Child labour “rampant” 15 km off Gujarat capital in Shertha chili segregating fields

Source: India Abroad News Service

By Kevin Antao

Feb 07, Shertha, a semi-urban town area 15 kilometres away from Gujarat capital Gandhinagar, and situated on the bustling Ahmedabad-Mehsana highway, comes to life from the first week of February till April-end, when its fields are filled with different shades of red chilies or red peppers.

Shertha is one of the 21 town areas of Gandhinagar taluka of Gandhinagar district. According to administration records, it has 1844 houses. With a population of around 9,000, of whom 51% of whom are males, the literacy rate here is 82% as against female literacy rate of 69%. Just about 14% of the working population (around 3,400) of Shertha is dependent on agriculture.
This is the place where two major chili varieties, Reshampatti and Kashmiri, apart from many others from across the country, make their way each year. If Reshampatti chilies are mainly used by Guajaratis and Maharashtrians for pickle purpose, the Kashmiri chili is smaller, rounder and less pungent, but lends a very bright red color to the food, and is mostly used in tandoori dishes.
Shertha is the place where the stalks of chilies are removed, are dried in sunlight, and then crushed into powder. There are around ten units involved in this massive business. Workers employed by these units remove the stalks, segregate them and dry chilies.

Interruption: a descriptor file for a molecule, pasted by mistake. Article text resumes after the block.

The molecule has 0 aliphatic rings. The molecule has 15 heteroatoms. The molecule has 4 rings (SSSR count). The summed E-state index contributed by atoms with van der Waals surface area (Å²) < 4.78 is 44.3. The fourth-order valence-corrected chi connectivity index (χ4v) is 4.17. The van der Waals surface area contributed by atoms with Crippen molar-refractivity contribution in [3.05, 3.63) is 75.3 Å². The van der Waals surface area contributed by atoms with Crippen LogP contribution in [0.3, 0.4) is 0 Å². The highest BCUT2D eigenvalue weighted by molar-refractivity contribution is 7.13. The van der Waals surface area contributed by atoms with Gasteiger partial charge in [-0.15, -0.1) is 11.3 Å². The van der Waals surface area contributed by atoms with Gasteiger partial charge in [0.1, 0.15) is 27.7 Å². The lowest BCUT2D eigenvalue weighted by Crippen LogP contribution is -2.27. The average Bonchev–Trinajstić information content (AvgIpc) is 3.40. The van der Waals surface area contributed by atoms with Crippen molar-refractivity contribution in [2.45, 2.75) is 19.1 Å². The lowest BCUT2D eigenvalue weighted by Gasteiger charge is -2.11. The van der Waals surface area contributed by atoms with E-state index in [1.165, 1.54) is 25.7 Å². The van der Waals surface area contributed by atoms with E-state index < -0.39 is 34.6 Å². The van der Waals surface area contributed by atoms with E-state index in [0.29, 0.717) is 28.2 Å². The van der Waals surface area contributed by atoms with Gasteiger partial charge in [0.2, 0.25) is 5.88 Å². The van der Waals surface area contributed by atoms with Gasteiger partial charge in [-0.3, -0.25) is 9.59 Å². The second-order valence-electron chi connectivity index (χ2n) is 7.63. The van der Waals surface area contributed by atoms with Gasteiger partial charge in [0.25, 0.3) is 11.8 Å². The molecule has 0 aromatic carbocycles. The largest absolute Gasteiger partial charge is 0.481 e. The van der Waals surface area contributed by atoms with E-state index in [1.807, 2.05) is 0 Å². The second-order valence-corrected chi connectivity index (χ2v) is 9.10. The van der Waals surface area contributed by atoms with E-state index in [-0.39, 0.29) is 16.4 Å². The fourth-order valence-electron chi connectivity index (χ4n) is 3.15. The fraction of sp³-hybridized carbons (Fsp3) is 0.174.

The workers are not just locals from Shertha, but also migrants from Odisha, Jharkhand, Bihar, Uttar Pradesh and Chhattisgarh. Many of them come here with their families, including children.
The Government of India may have banned child labour, but here one can see many children from the age of six working for the segregation of chilies. They remove stalks of chilies, which, say those involved in the job, become a cause of major health hazard to kids, who inhale their pungent smell.
These children along with their parent sit in the open fields exposed to the cold winds of February and hot sun of March-April. The Right to Education Act does not appear to have touched them. They do not go to school, as they are busy working with their parents, often for more than eight hours a day.
These chilies, once dried are crushed into powder, are a hot favourite with Non-Resident Gujaratis (NRGs) living in USA, UK and Canada, to whom they are exported, as also the middle classes and elite sections of Gandhinagar, Ahmedabad and other neighbouring cities.
One of the dealers claimed, this is a 200 years old busy, bringing in good financial benefits.

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